How to: Steep 3-4 green tea bags in 1 liter of boiling water for about an hour. Let it cool and use the liquid as a final rinse after you’ve shampooed and conditioned.


  1. Victoria Eaves says

    Ok, you have no idea how excited I am about this blog post. As soon as I am finished typing this, I will run to the store and buy the ingredients. I suffer under sever hormonal acne. Twice a month it flares up in my face and on my back. It takes forever to heal, and as soon as it is to a manageable level (meaning concealer and foundation are covering it up), the next round is already showing 🙁 My back looks horrible, with fresh acne and old acne spots. With summer coming up I, told my husband that I can not imagine going to the beach this year (or have to wear a cover up)! After spending lot and lots of money on products, I hope that this DIY remedy is going to help. Wish me luck

    • anubha says

      yikes… your concerns sound so much like mine. I never ever had acne as a teen and now it seems like nature is getting it’s revenge. And hormonal acne is painful, isn’t it? Hope these remedies work for you… let me know how it goes!!!!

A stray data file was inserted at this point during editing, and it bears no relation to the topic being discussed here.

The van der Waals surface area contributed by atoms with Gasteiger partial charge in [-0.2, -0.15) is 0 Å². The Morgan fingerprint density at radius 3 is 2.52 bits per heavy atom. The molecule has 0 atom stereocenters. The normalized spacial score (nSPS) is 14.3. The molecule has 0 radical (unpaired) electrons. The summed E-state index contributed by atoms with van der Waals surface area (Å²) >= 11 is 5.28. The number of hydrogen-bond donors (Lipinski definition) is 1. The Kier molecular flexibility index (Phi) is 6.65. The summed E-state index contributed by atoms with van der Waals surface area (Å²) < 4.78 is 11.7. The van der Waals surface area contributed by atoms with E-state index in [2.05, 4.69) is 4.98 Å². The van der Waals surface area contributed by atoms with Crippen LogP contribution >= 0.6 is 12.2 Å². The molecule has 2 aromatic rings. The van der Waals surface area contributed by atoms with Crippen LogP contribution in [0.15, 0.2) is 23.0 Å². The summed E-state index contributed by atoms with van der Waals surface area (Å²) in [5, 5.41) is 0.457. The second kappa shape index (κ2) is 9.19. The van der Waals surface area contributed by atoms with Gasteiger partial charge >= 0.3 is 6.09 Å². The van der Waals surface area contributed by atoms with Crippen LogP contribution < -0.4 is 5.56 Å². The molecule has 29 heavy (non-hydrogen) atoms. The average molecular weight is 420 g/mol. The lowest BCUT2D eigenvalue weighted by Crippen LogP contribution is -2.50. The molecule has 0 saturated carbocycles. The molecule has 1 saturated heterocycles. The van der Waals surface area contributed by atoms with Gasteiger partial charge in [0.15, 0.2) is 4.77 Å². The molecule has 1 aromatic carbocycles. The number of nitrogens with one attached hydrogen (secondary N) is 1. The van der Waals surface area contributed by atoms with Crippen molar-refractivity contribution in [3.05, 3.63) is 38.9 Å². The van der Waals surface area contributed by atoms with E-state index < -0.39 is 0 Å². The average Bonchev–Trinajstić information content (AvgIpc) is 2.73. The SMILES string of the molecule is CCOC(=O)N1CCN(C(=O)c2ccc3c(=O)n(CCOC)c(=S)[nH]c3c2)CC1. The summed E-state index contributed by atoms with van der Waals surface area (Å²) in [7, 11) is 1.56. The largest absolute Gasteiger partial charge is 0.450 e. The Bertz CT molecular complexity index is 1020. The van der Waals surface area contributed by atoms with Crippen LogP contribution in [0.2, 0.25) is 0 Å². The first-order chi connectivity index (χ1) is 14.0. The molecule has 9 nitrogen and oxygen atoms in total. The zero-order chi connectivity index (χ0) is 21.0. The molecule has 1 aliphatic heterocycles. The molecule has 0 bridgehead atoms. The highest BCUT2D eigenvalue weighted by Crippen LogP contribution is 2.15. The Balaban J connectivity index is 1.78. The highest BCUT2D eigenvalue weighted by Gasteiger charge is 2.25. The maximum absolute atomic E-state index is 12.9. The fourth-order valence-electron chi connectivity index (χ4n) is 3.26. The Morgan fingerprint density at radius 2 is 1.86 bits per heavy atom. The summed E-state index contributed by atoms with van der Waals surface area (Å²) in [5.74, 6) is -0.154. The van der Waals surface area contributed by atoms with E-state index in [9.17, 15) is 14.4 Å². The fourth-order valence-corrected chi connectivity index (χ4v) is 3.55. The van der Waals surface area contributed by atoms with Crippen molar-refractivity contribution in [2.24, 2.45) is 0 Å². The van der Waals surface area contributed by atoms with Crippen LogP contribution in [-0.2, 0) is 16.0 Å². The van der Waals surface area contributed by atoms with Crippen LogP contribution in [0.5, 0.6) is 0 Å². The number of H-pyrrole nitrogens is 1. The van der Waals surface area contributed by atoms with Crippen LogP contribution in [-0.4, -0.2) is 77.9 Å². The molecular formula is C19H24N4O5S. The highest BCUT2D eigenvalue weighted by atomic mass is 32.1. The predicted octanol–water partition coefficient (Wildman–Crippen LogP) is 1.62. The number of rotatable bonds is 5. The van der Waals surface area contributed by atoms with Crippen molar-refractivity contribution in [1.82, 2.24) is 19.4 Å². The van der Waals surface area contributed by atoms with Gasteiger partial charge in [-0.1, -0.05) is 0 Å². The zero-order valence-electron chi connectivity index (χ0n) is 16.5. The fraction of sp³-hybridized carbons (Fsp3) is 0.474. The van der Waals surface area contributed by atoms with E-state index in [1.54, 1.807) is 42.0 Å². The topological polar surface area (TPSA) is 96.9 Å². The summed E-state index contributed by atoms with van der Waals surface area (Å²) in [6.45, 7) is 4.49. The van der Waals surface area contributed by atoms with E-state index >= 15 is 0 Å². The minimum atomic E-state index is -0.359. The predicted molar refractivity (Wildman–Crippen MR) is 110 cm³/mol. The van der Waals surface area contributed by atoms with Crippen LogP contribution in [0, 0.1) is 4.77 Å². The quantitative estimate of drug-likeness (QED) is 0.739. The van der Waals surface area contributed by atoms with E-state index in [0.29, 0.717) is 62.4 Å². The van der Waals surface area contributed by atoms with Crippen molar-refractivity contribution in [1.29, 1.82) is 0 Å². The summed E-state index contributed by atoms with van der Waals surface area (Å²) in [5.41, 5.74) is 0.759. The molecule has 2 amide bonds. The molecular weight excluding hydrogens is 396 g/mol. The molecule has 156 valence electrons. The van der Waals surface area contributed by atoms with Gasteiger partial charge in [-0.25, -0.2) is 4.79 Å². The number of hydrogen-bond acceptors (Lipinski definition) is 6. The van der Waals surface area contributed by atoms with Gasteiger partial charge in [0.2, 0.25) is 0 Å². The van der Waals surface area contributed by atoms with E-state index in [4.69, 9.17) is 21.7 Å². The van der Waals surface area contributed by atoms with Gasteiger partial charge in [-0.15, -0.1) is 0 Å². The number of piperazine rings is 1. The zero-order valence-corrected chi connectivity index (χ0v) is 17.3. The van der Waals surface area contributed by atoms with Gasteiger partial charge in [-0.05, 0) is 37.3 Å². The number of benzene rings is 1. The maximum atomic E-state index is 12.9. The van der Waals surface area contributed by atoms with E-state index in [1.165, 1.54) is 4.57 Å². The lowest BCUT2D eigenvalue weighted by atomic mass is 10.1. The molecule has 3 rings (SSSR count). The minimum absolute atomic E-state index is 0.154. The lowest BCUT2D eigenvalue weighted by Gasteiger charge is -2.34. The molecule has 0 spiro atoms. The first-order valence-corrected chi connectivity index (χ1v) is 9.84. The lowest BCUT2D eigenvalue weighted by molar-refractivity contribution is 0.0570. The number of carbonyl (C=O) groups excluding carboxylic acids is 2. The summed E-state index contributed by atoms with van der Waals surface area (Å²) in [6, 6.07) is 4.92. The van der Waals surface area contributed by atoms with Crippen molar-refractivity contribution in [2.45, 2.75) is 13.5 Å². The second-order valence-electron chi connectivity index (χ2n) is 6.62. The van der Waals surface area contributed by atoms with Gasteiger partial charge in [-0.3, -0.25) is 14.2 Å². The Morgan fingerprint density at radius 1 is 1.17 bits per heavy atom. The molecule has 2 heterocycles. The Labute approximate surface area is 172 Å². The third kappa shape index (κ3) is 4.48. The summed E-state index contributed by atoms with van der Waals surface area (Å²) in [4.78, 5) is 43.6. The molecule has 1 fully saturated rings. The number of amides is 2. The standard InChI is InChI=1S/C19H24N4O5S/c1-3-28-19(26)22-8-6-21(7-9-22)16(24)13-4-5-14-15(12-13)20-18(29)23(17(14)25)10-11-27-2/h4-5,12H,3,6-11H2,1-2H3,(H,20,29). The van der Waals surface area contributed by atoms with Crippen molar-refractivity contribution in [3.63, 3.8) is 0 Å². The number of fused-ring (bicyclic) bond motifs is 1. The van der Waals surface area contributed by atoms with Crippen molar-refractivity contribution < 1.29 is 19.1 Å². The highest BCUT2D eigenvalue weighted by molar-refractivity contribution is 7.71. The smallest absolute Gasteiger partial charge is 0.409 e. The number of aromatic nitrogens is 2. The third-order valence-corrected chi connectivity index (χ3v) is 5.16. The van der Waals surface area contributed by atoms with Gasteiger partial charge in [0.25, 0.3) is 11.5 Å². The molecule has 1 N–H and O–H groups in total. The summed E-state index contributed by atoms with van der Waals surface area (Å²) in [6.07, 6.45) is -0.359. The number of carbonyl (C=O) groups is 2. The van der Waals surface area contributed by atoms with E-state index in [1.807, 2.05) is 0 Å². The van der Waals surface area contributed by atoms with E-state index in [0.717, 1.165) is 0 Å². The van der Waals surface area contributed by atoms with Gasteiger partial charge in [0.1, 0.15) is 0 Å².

• Lizzie says

        YOU NEVER HAD ACNE AS A TEENAGER?! I’m thirteen and because of my horrid acne(which I’ve been having since I was 9 1/2) everyone guess my age at 19 or 20. I’ll have to try this acne treatment. I love your blog by the way.

        • anubha says

          Trust me, it’s FAR better to have acne as a teen than to have it at the age of 30. As a teen, you are sort of expected to have acne. And it goes away sooner, without such bad scars. As an adult, you stick out like a sore thumb everywhere you go and the products can’t do a thing to heal everything. I know you won’t appreciate it now – I wouldn’t have at 13 for sure – but it’s a blessing in disguise!!!!

    • anubha says

      Honestly, I read a great book for about an hour before I sit down to write. I find that really clears my head and kickstarts the whole process!

  2. Deza says

    I start to break out in my early 20’s (now im 31) and i still have it till now (also acne scars) I’ve so many things from over the counter products to antibiotic,i also checked a dermatologist but nothing really change,and im sooo tired and so disappointed,i feel that i lost my confidemce becoz of this acne,An Its been a couple of months since i started drinking jasmin green tea (damman freres brand) and im adding tbs of honey on it…i consumed like 2-3 cups a day,and after drinking it im using the tea bag and pat it all over my face,I sometimes used cotton pad.put.some leftover green tea and put it on my eyes (eyemask) b4 bedtime.and now i see a lot of changes from my face,my acne are slowly also tightened my pores.